The 12th century poet Marie de France remains a mystery to us but her writing had a strong and lasting influence on the development of medieval literature. Adapted from traditional Breton folktales, her tales or lais are a veritable treasure of European culture. This is her lai of the werewolf.
Born into an illustrious and wealthy family, accomplished knight and brother-in-arms to Joan of Arc, Gilles de Rais, was appointed Marshall of France at the age of just 25 but his meteoric rise was matched by a ghastly fall. He is best remembered today as probably one of the most depraved and prolific serial killers in history whose shrine was, for centuries, a site of pilgrimage for expectant mothers.
A brief overview of the wolf and werewolf superstitions in Brittany
Brittany is often described as a land of myths and legends; a place where the distinction between the natural and the supernatural did not really exist until the last century. Much has been written about the legends and old folktales of Brittany but how was this rich vein of folklore mined?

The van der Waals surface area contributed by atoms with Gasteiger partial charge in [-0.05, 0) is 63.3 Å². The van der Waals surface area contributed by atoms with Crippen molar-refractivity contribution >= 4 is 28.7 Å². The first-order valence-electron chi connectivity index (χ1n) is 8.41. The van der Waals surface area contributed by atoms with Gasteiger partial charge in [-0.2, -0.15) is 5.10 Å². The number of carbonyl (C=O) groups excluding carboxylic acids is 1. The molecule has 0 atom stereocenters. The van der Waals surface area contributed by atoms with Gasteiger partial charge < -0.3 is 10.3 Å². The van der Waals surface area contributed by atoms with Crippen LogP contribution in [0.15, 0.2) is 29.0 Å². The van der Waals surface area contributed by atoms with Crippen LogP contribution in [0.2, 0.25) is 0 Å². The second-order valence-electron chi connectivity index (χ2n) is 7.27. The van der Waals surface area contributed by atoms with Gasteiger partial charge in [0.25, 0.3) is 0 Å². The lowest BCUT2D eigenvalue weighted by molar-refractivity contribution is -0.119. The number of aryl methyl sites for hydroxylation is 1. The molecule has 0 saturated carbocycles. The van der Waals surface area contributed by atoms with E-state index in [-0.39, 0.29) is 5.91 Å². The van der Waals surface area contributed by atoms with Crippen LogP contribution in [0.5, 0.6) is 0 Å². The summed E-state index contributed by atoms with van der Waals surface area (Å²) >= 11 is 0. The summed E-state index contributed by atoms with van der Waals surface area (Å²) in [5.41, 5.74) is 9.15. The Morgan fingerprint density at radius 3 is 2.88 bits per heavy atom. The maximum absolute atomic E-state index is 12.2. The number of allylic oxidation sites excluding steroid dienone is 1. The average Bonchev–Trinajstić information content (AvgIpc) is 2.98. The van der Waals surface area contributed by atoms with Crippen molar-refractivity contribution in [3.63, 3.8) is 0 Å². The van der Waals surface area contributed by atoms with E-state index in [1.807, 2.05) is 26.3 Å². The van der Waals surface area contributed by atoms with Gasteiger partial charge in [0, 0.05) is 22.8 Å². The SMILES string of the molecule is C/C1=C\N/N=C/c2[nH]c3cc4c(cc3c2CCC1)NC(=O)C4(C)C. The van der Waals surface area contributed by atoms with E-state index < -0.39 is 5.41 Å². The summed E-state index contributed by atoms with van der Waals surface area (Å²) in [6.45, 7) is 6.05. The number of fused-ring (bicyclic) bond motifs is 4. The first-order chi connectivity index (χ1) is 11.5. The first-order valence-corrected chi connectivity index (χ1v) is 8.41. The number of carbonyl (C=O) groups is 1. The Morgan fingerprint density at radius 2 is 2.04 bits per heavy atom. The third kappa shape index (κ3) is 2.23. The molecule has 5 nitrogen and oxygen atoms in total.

The Phantom Washerwomen of the Night stand out as one of the most striking and baleful characters in the rich folklore of Brittany; spectral women doomed to spend eternity labouring over their laundry from sunset to sunrise, terrifying unfortunate souls in the darkness.
A brief glimpse into some Christmas traditions from the Brittany of yesteryear.
One of the most commonly found creatures in the rich canon of Breton folklore are the korrigans; a race of capricious and contradictory magical dwarves.
A sketch of some traditional folklore from Brittany relating to death and the afterlife